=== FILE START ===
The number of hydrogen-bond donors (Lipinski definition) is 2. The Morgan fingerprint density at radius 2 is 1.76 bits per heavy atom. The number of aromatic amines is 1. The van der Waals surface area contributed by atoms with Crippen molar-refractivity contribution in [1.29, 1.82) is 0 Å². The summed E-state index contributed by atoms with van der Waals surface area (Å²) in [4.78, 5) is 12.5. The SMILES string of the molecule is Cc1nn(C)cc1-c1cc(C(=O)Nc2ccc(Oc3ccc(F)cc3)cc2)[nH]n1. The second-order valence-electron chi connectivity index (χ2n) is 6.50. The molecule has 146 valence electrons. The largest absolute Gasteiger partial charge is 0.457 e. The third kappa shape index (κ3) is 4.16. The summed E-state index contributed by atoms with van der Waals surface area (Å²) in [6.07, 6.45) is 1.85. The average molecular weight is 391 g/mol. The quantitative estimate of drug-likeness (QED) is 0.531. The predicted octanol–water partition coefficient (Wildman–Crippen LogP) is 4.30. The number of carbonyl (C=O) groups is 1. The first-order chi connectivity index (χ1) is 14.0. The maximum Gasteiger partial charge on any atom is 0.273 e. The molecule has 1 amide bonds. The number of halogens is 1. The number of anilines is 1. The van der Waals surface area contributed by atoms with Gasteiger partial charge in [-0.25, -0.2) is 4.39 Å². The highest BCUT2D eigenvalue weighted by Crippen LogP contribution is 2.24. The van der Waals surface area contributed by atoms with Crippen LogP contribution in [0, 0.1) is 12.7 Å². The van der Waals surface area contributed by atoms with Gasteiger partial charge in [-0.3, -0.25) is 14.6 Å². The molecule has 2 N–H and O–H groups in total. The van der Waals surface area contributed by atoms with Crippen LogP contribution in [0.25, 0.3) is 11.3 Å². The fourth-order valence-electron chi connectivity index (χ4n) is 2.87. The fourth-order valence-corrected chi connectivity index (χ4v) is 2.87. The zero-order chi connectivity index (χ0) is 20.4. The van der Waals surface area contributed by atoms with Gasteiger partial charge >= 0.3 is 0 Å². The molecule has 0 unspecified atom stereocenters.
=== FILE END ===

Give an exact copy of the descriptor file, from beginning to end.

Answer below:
The number of hydrogen-bond donors (Lipinski definition) is 2. The Morgan fingerprint density at radius 2 is 1.76 bits per heavy atom. The number of aromatic amines is 1. The van der Waals surface area contributed by atoms with Crippen molar-refractivity contribution in [1.29, 1.82) is 0 Å². The summed E-state index contributed by atoms with van der Waals surface area (Å²) in [4.78, 5) is 12.5. The SMILES string of the molecule is Cc1nn(C)cc1-c1cc(C(=O)Nc2ccc(Oc3ccc(F)cc3)cc2)[nH]n1. The second-order valence-electron chi connectivity index (χ2n) is 6.50. The molecule has 146 valence electrons. The largest absolute Gasteiger partial charge is 0.457 e. The third kappa shape index (κ3) is 4.16. The summed E-state index contributed by atoms with van der Waals surface area (Å²) in [6.07, 6.45) is 1.85. The average molecular weight is 391 g/mol. The quantitative estimate of drug-likeness (QED) is 0.531. The predicted octanol–water partition coefficient (Wildman–Crippen LogP) is 4.30. The number of carbonyl (C=O) groups is 1. The first-order chi connectivity index (χ1) is 14.0. The maximum Gasteiger partial charge on any atom is 0.273 e. The molecule has 1 amide bonds. The number of halogens is 1. The number of anilines is 1. The van der Waals surface area contributed by atoms with Gasteiger partial charge in [-0.25, -0.2) is 4.39 Å². The highest BCUT2D eigenvalue weighted by Crippen LogP contribution is 2.24. The van der Waals surface area contributed by atoms with Crippen LogP contribution in [0, 0.1) is 12.7 Å². The van der Waals surface area contributed by atoms with Gasteiger partial charge in [-0.3, -0.25) is 14.6 Å². The molecule has 2 N–H and O–H groups in total. The van der Waals surface area contributed by atoms with Crippen LogP contribution in [0.25, 0.3) is 11.3 Å². The fourth-order valence-electron chi connectivity index (χ4n) is 2.87. The fourth-order valence-corrected chi connectivity index (χ4v) is 2.87. The zero-order chi connectivity index (χ0) is 20.4. The van der Waals surface area contributed by atoms with Gasteiger partial charge >= 0.3 is 0 Å². The molecule has 0 unspecified atom stereocenters.